Second, it’s critical to remember you chose to be on the journey. How tempting in the middle of a particularly story-less effort to cry out to the universe for clemency. Boredom, after all, is torturous in its way. Yet there was no torturer in the room. There was only us. We chose to watch every movie, and could have stopped at anytime.

We had to remind ourselves of this lesson almost every night. If we were suffering, we were doing so by choice. Oddly, once we remembered we had chosen The Journey, the suffering faded. Now we could settle back, father and son goofing around for a couple hours, waiting to see what Santa Claus would do next.

9781935961994-Perfect_CS.indd

Write Within Yourself: An Author’s Companion.
A book to keep nearby whenever your writer’s spirit needs feeding.” Deb Caletti.

Remember to catch Bill every Tuesday at 2:00 PM PST/5:00 EST on his live Blogtalk Radio program Author2Author!
You can find Bill at: williamkenower.com
Follow wdbk on Twitter

A Good Story

It was a several years ago at the PNWA’s summer writer’s conference and I had a YA fantasy novel I was shopping around. I had an agent for the book that I liked very much, but we were still looking for the right editor. There was one editor from St. Martin’s attending the conference that I thought would be a good fit, but I had decided I did not want to sit down with her at one of the pitch sessions, but rather find some time we might talk privately about the project. This was what I wanted. I really wanted this. I had thought about it a lot before the conference.

Unfortunately, this editor did not attend the pre-conference party the PNWA throws for the agents and editors. It was the next day and Bob Dugoni was in the main ballroom introducing all the agents. The hallway outside, where I was standing, not knowing what to do with myself, was deserted. What should I do? I wondered.

Get some coffee downstairs at Spencer’s,” a voice in my head answered.

“I don’t want coffee,” I told the voice.

Get some coffee downstairs at Spencer’s,” the voice said again.

And so there I was climbing into the elevator, and there I was winding my way toward the lobby and Spencer’s, thinking how I did not want coffee, when I looked up and saw a professional-looking woman drifting toward me with a lost look in her eye.

“You looking for the conference?” I asked.

“Yes. I’m supposed to be on the Editor’s Panel. This place is so confusing.”

“I’ll take you there.”

Now I recognized her from her picture in the conference brochure and I introduced myself and told her who my agent was and about the project and she said I should send it right along to her.

This would be a perfect story, I suppose, if she had bought it and that had been the beginning of my YA fantasy writing career, but she did not. In fact, no one bought that book, which turned out to be a good thing, because that very same voice eventually told me to write a very different kind of book. I am sure that voice had been trying to talk to me for many years, but that, to my memory, was the first time I actually listened to it.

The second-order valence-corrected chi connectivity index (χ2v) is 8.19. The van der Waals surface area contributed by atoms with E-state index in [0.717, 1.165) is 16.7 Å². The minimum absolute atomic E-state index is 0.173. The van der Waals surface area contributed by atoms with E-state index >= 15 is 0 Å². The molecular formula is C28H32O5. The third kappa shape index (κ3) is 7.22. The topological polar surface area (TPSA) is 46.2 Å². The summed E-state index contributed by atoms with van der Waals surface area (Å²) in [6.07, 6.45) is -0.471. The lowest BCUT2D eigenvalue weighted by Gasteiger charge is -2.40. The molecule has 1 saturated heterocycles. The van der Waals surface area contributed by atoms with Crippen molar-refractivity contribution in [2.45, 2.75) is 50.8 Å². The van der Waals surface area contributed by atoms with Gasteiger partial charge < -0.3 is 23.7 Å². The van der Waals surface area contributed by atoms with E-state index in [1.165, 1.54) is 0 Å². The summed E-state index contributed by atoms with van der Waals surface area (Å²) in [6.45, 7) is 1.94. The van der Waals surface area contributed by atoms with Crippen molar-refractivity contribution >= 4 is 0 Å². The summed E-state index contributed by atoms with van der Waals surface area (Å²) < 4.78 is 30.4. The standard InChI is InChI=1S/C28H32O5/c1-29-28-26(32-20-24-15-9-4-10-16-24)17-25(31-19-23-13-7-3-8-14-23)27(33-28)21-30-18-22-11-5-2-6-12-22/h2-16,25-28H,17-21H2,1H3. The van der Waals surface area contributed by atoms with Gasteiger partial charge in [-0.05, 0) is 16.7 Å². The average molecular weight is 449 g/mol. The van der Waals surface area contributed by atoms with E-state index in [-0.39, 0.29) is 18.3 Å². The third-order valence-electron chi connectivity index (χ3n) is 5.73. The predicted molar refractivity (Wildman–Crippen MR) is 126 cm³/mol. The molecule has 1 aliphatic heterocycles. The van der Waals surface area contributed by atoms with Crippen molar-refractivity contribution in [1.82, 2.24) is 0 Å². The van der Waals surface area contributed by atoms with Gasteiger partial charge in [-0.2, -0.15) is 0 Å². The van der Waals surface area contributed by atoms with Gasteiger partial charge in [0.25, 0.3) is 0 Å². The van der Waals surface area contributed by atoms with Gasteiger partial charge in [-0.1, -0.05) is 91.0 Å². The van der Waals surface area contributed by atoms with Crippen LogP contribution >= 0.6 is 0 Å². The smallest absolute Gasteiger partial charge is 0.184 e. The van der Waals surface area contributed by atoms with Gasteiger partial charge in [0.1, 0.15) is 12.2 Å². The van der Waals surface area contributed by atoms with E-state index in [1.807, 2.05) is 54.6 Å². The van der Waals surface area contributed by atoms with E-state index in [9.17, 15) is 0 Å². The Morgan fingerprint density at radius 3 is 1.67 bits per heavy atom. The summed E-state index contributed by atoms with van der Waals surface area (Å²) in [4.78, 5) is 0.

9781935961994-Perfect_CS.indd

Write Within Yourself: An Author’s Companion.
A book to keep nearby whenever your writer’s spirit needs feeding.” Deb Caletti.

Remember to catch Bill every Tuesday at 2:00 PM PST/5:00 EST on his live Blogtalk Radio program Author2Author!
You can find Bill at: williamkenower.com
Follow wdbk on Twitter

Historically Meaningful

As a part of our homeschooling, my son and I have been watching a lot of history videos lately. I don’t know about Sawyer, but I’ve learned more about Constantinople/Istanbul, and the rise of Christianity, and the fall of Rome, and just how predictably ruthless and bloody every king, queen, emperor, or tsar was for two or three thousand years after we all gathered together in large groups and decided there’s us and there’s them than I had in previous 48 years of my life.

It’s pretty interesting stuff. Who knew how influential the Vikings were in the development of Europe? I didn’t. Now I do. I also didn’t know just how huge the Ottoman Empire had been, nor about how the Mongols conquered and basically created what is now China, nor that the “hot gates” T. S. Eliot referred to in – I think it was The Wasteland – was from the same battle on which that movie 300 was based.

At the end of a 14-part documentary on the rise and fall of Rome, one poor historian was given the unenviable job of summarizing why it is we bother studying the 2,000 year-old shenanigans of a bunch of sandal-wearing pagans. I believe he said something about learning from their mistakes. That’s nice in theory, but I think humans tend to learn more from their own personal mistakes, than, say, the mistakes Augustus Caesar made.

Yet I can hardly blame him for this answer. He must have wanted it to match in some way the passion he felt for this subject. It cannot be that it simply means nothing. It cannot be that it was just a bunch of stuff that happened and has no relevance to our actual lives. It cannot be because it’s interesting. Yes indeed. That’s all we ever really get in our search for meaning – that something is interesting to us right now. The moment I lay my restless attention on something of interest to me I make sense to myself for exactly as long as I can resist asking why.

9781935961994-Perfect_CS.indd

Write Within Yourself: An Author’s Companion.
A book to keep nearby whenever your writer’s spirit needs feeding.” Deb Caletti.

Remember to catch Bill every Tuesday at 2:00 PM PST/5:00 EST on his live Blogtalk Radio program Author2Author!
You can find Bill at: williamkenower.com
Follow wdbk on Twitter